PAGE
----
After a period of time, and after I got insurance, I wanted to get a little more aggressive with treatment. I totally identify with the “shuffle” you got. All of a sudden, it was “I am not sure, Maybe we should be safe and try this.” Or “i don’t feel comfortable with that line of treatment, how about we test you for this?” and finally, “I am not comfortable with your pain med’s, you need to seek a Pain Management clinic.”
I completely understand where you are.
If you want a more active treatment regimen you need to get to a neuro who knows CIDP inside out. The better informed your neuro is about CIDP, the better your chance for treatment. That being said, I want to pass this along as well.
Sometimes the treatment is as bad as the disease. In my case IVIG didn’t make a big difference. My next treatment options are possibly chemotherapy of some sort. I have to balance my current functionality with the possible side effects of treatment, and possible outcomes. I don’t ,like it, but I am dealing with it.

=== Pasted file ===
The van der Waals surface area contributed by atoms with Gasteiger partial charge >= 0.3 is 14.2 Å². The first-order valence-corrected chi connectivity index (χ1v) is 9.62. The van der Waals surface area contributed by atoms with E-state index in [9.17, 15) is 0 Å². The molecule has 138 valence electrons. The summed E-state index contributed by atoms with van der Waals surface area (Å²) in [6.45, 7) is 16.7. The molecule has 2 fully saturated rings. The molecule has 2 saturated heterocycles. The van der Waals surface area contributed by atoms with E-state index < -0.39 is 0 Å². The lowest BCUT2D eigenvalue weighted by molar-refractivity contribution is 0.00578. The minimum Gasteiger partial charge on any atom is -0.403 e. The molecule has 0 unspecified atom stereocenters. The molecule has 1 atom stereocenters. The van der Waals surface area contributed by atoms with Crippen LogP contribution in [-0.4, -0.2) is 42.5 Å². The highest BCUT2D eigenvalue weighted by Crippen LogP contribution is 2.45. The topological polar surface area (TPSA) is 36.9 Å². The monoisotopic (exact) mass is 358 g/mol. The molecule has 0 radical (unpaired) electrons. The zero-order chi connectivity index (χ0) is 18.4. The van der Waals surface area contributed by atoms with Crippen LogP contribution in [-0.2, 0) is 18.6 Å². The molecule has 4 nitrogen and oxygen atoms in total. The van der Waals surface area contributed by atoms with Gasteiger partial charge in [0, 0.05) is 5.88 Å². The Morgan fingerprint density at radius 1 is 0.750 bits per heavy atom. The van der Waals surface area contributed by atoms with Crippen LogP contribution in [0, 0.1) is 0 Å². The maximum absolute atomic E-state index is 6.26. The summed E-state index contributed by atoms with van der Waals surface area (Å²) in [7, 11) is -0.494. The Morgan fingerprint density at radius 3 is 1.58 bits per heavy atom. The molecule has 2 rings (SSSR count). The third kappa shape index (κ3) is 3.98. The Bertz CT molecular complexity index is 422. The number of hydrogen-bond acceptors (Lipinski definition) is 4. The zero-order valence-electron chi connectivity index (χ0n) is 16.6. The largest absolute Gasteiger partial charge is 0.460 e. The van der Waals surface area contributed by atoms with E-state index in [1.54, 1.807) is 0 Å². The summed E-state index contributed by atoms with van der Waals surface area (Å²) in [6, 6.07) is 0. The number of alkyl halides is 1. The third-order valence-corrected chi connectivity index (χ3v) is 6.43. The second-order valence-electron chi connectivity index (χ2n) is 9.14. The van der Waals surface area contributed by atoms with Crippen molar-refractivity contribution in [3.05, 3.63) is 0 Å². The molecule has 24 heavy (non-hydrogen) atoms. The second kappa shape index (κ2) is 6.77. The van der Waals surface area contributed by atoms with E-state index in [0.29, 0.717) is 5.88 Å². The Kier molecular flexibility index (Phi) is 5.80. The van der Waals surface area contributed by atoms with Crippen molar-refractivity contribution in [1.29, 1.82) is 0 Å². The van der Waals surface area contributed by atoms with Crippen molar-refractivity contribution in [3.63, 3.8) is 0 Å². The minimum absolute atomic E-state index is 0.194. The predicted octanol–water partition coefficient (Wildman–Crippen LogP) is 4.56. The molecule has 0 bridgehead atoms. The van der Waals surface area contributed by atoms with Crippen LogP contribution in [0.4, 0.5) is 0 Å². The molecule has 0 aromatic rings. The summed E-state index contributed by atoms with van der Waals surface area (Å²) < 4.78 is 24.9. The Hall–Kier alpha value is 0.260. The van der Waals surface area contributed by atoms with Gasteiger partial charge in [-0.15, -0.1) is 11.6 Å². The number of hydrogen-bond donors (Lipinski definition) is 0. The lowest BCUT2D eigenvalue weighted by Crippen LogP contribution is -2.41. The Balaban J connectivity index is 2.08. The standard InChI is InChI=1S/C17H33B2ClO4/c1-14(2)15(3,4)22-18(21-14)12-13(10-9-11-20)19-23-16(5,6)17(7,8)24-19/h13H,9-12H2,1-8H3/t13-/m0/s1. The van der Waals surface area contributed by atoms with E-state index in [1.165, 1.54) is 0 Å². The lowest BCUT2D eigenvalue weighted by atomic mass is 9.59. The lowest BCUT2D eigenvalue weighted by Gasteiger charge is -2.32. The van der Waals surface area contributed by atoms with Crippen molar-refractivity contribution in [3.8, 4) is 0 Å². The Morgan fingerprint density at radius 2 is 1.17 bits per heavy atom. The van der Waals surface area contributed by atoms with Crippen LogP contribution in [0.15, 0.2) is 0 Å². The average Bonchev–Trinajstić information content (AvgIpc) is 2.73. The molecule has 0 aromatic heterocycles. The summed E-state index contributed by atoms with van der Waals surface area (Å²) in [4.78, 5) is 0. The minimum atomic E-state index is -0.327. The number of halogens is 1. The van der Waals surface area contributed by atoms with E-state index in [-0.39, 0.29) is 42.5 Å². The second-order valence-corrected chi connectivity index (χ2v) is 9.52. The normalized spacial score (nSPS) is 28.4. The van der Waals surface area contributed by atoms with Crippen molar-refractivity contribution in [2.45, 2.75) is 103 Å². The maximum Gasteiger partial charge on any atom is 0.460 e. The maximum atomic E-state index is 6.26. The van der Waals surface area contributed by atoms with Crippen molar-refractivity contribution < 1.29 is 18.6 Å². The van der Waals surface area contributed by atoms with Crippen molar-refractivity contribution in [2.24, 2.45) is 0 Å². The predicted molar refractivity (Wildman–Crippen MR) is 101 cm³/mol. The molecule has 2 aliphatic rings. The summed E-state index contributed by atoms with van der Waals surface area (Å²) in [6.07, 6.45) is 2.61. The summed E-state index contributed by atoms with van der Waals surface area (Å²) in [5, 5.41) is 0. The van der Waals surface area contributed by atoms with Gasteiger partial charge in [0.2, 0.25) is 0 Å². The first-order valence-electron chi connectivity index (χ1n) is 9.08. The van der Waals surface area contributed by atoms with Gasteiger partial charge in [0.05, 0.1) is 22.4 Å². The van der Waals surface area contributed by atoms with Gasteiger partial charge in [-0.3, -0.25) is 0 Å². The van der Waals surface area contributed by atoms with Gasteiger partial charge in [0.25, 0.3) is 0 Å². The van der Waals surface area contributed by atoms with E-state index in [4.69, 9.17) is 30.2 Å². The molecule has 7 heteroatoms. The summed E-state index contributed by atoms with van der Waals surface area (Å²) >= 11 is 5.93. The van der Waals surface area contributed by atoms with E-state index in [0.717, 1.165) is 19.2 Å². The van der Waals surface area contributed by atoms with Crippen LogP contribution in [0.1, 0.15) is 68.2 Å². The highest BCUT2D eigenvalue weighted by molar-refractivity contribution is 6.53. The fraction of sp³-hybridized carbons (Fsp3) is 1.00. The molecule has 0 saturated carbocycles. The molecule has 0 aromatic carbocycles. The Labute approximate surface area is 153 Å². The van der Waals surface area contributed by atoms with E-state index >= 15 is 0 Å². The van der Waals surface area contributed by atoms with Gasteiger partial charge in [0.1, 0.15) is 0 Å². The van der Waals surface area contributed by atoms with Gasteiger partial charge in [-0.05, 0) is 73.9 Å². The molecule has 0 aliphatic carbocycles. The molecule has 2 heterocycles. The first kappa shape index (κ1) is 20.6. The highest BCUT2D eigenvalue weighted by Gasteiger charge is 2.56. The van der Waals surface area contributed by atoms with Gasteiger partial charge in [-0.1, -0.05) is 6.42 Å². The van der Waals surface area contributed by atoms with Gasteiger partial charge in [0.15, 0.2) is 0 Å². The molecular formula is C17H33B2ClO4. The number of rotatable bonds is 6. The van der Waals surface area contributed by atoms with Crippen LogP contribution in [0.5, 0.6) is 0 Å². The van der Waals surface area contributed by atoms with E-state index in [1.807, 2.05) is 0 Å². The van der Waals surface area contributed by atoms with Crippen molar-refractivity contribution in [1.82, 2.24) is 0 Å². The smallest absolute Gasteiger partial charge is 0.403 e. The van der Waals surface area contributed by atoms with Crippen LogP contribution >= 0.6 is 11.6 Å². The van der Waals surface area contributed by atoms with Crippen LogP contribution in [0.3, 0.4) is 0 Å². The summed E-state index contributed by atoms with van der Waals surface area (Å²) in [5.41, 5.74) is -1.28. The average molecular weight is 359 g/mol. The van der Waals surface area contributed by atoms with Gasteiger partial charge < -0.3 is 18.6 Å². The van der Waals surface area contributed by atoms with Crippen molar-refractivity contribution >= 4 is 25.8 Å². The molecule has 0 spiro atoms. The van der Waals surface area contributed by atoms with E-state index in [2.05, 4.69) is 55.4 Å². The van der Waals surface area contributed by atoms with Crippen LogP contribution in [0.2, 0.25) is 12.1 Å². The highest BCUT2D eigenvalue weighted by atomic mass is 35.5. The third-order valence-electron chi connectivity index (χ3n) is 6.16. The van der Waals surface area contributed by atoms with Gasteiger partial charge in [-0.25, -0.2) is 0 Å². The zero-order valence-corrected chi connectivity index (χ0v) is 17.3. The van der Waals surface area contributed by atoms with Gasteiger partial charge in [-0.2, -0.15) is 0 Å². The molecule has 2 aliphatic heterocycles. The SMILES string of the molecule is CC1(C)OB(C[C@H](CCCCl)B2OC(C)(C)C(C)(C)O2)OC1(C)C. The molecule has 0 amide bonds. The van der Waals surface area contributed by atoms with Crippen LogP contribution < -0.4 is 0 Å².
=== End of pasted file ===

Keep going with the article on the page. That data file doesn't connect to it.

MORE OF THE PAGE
These are all questions and possibilities you will have to deal with. I cannot give you an answer, but we can discuss it. But it is very true, the more knowledgeable the neuro, the better the treatment.
PM me if youwant to talk privately, otherwise we can work through here.
AnonymousJune 2, 2009 at 10:40 am
I definitely think you need some treatment…after this long of a time, maybe the IVIG will kick everything square in the pants.
Or wherever it needs to be kicked. 😉
I agree with everyone that you need to find a decent Dr. I know from my own experience that it’s much easier to SAY that than actually DO it. Keep looking tho and dont give up. Once you find a dr that is a bit more sympathetic and knowlegable, things would have to get better.